Prodigy

It can be pretty rough being the smart kid. That was my fate in school, and often the other kids only really talked to me when they wanted homework help. Also, I was usually bored with the books that were meant for my age group, which meant that I snuck a lot of my family’s sci-fi and history books to read, which probably explains a lot. But while I was a smart kid, I wasn’t the frightening, possibly preparing to take over the world sort of genius we see in Prodigy, and for that I count myself lucky.


It can be pretty rough being the smart kid. That was my fate in school, and often the other kids only really talked to me when they wanted homework help. Also, I was usually bored with the books that were meant for my age group, which meant that I snuck a lot of my family’s sci-fi and history books to read, which probably explains a lot. But while I was a smart kid, I wasn’t the frightening, possibly preparing to take over the world sort of genius we see in Prodigy, and for that I count myself lucky.

Agent Olivia Price (Jolene Andersen) is heading a top-secret project revolving around the prodigy of the title, and she’s reached an impasse. As something of a last resort she’s recruited an old friend, a psychologist named James Fonda (Richard Neil) who specializes in troubled youth, and the youth in Olivia’s care is about as troubled as they come. Unaware of the true stakes — in keeping with his usual unorthodox approach, he hasn’t read the file about his new patient that Olivia gave him — James agrees to help.

He faces ridicule from the rest of the team, however, with career military man Colonel Birch (Emilio Palame) leading the charge. After working on this project for almost a year, what can this regular guy possibly accomplish at the last minute? Some of the best therapists and psychiatrists in the country have passed through and gotten nowhere, and Fonda looks more like an absent-minded professor than anything else. Staff psychiatrist Dr. Keaton (David Linski) doesn’t seem to mind too much though, and Fonda at last meets the subject of all this scrutiny.

Eleanor (Savannah Liles) is about nine years old and prefers to be called Ellie. She’s also securely bound to a chair in an interrogation room and couldn’t be more disdainful of her latest analyst. All this is a waste of time to her and she isn’t afraid to say so, but she’s getting what fun she can out of toying with her observers. And the chief technician, Ryan (Aral Gribble), seems pretty afraid of her — they probably all are, with the possible exception of biochemist Dr. Werner (Harvey Q. Johnson), who I think is a Vulcan in disguise. But even he has a healthy respect for her mysterious abilities, and only Dr. Fonda has no idea what he’s getting into. When he learns what’s really depending on his ability to reach this deeply disturbed — and disturbing — child, he’s determined to do everything he possibly can, even when it seems time has run out.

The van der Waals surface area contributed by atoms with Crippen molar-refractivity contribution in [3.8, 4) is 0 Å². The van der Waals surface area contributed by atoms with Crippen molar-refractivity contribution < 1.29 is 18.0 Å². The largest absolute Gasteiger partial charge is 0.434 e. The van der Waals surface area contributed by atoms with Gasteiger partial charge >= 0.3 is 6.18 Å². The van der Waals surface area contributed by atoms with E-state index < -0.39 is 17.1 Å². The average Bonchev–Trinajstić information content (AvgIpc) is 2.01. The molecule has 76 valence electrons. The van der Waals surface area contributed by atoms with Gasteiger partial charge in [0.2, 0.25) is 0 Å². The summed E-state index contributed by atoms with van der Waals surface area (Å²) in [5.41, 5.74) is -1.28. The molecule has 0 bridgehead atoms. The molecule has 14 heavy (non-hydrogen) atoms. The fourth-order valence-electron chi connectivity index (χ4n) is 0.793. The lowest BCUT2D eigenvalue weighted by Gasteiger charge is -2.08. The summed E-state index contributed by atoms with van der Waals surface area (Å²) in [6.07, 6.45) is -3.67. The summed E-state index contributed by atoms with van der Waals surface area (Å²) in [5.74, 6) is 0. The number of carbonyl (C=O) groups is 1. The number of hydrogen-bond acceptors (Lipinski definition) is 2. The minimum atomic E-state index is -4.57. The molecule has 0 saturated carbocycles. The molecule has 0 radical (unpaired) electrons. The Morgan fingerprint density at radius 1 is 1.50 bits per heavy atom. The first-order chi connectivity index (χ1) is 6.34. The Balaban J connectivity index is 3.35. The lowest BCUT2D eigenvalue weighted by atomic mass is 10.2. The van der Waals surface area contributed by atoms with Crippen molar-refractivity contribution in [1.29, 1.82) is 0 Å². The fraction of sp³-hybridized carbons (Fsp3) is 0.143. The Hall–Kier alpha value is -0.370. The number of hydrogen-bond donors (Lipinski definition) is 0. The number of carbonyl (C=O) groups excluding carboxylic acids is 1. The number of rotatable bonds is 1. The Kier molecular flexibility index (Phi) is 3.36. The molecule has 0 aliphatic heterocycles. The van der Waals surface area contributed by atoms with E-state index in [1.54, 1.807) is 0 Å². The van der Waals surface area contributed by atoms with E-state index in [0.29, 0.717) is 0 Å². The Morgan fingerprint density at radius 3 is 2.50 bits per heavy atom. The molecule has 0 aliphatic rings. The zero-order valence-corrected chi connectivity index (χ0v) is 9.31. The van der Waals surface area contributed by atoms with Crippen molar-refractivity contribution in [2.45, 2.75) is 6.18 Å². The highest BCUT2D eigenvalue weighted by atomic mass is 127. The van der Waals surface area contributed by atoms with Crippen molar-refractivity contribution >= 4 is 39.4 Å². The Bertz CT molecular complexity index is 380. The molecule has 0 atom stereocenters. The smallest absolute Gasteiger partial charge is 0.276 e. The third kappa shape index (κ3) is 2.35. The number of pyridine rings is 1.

The build of tension is a bit uneven at times and you’ll probably guess Ellie’s ability early on, but overall the movie offers a fascinating slow unfolding of the situation through the eyes of Dr. Fonda, who’s wildly unprepared for what awaits him, though it never occurs to him not to see things through. And Liles as Ellie is impressively convincing as the genius child who can’t quite face the normal world despite her intellect. After all, the smarter you are the more impossible normality becomes, and Ellie’s as smart as they get. But even the highest IQ isn’t necessarily going to help anyone know themselves, and in the end that’s what we all need.

It’s a solid four and a half out of five, creating a claustrophobic atmosphere and adding just the right amount of hidden fear and realistic tensions among the team, who in the end all have their own goals for the project, and Ellie. Though it uses the fairly standard trope of the maverick outsider succeeding where the establishment failed, it does so convincingly and refreshingly. Though perhaps more honest and open than most, Fonda is really just a regular guy — but sometimes that’s exactly what people need.